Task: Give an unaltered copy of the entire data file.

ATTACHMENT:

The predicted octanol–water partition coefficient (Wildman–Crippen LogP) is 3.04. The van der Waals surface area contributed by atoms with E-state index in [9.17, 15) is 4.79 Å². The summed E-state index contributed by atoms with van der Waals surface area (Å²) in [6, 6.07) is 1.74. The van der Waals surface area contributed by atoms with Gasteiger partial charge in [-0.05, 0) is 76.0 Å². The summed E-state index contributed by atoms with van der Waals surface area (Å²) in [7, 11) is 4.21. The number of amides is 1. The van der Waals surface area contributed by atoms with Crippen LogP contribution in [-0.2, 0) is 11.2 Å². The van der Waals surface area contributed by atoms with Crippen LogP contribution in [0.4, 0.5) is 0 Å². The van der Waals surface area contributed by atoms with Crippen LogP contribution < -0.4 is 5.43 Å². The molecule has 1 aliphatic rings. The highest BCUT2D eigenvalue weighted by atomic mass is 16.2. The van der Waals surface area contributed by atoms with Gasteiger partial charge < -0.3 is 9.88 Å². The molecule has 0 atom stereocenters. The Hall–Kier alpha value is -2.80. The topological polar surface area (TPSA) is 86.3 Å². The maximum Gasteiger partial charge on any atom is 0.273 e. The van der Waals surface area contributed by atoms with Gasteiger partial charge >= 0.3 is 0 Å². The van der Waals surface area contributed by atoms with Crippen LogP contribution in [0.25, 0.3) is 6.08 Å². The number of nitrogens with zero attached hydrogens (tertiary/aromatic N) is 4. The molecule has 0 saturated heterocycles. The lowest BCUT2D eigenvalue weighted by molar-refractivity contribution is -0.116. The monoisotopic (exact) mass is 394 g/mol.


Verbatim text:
The predicted octanol–water partition coefficient (Wildman–Crippen LogP) is 3.04. The van der Waals surface area contributed by atoms with E-state index in [9.17, 15) is 4.79 Å². The summed E-state index contributed by atoms with van der Waals surface area (Å²) in [6, 6.07) is 1.74. The van der Waals surface area contributed by atoms with Gasteiger partial charge in [-0.05, 0) is 76.0 Å². The summed E-state index contributed by atoms with van der Waals surface area (Å²) in [7, 11) is 4.21. The number of amides is 1. The van der Waals surface area contributed by atoms with Crippen LogP contribution in [-0.2, 0) is 11.2 Å². The van der Waals surface area contributed by atoms with Crippen LogP contribution in [0.4, 0.5) is 0 Å². The van der Waals surface area contributed by atoms with Crippen LogP contribution < -0.4 is 5.43 Å². The molecule has 1 aliphatic rings. The highest BCUT2D eigenvalue weighted by atomic mass is 16.2. The van der Waals surface area contributed by atoms with Gasteiger partial charge < -0.3 is 9.88 Å². The molecule has 0 atom stereocenters. The Hall–Kier alpha value is -2.80. The topological polar surface area (TPSA) is 86.3 Å². The maximum Gasteiger partial charge on any atom is 0.273 e. The van der Waals surface area contributed by atoms with Gasteiger partial charge >= 0.3 is 0 Å². The van der Waals surface area contributed by atoms with Crippen LogP contribution in [0.25, 0.3) is 6.08 Å². The number of nitrogens with zero attached hydrogens (tertiary/aromatic N) is 4. The molecule has 0 saturated heterocycles. The lowest BCUT2D eigenvalue weighted by molar-refractivity contribution is -0.116. The monoisotopic (exact) mass is 394 g/mol.